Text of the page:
Origins of Racism (02:49)

Corbin's mayor attributes Kentucky's low high school graduation rate to its widespread ignorance. A Presbyterian preacher sees prejudice as a normal human characteristic.

Mystery of Prejudice (02:16)

Corbin's 1919 race riot was not unique during that time—but persistent racist attitudes among community members are unexplained. An African-American high school athlete describes being attacked during games in the town.

A Special Town? (05:27)

Residents praise Corbin's traditions and its tight-knit community. A preacher claims there are no problems with ethnic minorities since none live there. However, we hear racist attitudes from locals.

Bridging the Racial Divide (02:22)

Playwright Charles Fuller discusses the danger of segregation to American society. Corbin residents acknowledge the community must open to African-Americans and address its racism issues in order to move into the 21st century.

Threatening Atmosphere (01:46)

Several African-Americans prefer not to go to Corbin, especially at night—they feel it would be too risky considering the racist attitudes among residents.

One Black Teen Faces Corbin (02:21)

We hear from Jeff Kyle, an African-American athlete who moved to Corbin briefly to play high school football. He received death threats and had to withdraw.

Positive Media Influence (01:02)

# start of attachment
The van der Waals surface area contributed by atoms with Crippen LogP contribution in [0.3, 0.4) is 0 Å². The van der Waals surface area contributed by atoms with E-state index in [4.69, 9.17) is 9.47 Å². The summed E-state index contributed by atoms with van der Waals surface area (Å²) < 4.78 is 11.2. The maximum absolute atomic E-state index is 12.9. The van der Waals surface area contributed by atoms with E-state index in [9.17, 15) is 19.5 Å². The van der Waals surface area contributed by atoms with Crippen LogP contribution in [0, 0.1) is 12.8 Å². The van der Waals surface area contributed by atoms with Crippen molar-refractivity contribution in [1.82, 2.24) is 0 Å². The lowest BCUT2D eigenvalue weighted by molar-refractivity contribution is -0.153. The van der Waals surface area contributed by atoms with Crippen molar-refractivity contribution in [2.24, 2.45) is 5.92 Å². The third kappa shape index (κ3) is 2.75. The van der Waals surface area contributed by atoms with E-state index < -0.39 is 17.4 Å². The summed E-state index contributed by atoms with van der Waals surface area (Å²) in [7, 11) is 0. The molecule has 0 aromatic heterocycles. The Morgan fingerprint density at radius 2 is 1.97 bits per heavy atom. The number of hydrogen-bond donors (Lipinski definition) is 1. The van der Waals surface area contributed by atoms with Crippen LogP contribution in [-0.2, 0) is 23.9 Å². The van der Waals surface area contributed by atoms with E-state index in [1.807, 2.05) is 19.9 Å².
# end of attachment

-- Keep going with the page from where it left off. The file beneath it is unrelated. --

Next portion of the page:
A woman sees the increased appearance of African-American characters on television as helping break down racist attitudes in insular Corbin.

Testing for Attitude Change (00:58)

An African-American McDonald's manager was recently transferred to Corbin. A cross was reportedly burned in his yard and he left again.

Looking Back to Move Forward (01:52)

A preacher in Corbin thinks the community has to face the town's 1919 race riots and expulsion of 200 black railroad workers rather than burying the past and continuing its racist legacy.

Credits: Trouble Behind (01:07)

Credits: Trouble Behind

For additional digital leasing and purchase options contact a media consultant at 800-257-5126
(press option 3) or

Trouble Behind

3-Year Streaming Price: $169.95



Like many industrial centers, Corbin, Kentucky—birthplace of Kentucky Fried Chicken—attracted African-American sharecroppers looking for better-paying jobs during World War I. But when white veterans returned from the war, economic competition heated up, and on one October night in 1919 black citizens were literally railroaded out of town. The events of that night are reconstructed in this documentary with the help of newsreel clips and interviews with eyewitnesses and scholars, while Corbin’s current residents deny the town’s “whites only” reputation and evade its haunting past. Contains harsh and inflammatory language. (56 minutes)

Length: 55 minutes

Item#: BVL49730

Copyright date: ©1990

Closed Captioned

Reviews & Awards

 “A rare achievement. A tapestry of fact and feeling that has the authority of a history book and the texture of a novel.”  —The Boston Globe

“Brings racism close to home and makes it Main Street- and front parlor-personal.”  —The Village Voice

“A superb teaching tool to help people examine their own hidden prejudices.”  —Alvin Poussaint, Harvard University      

Performance Rights

Prices include public performance rights.

Not available to Home Video and Dealer customers.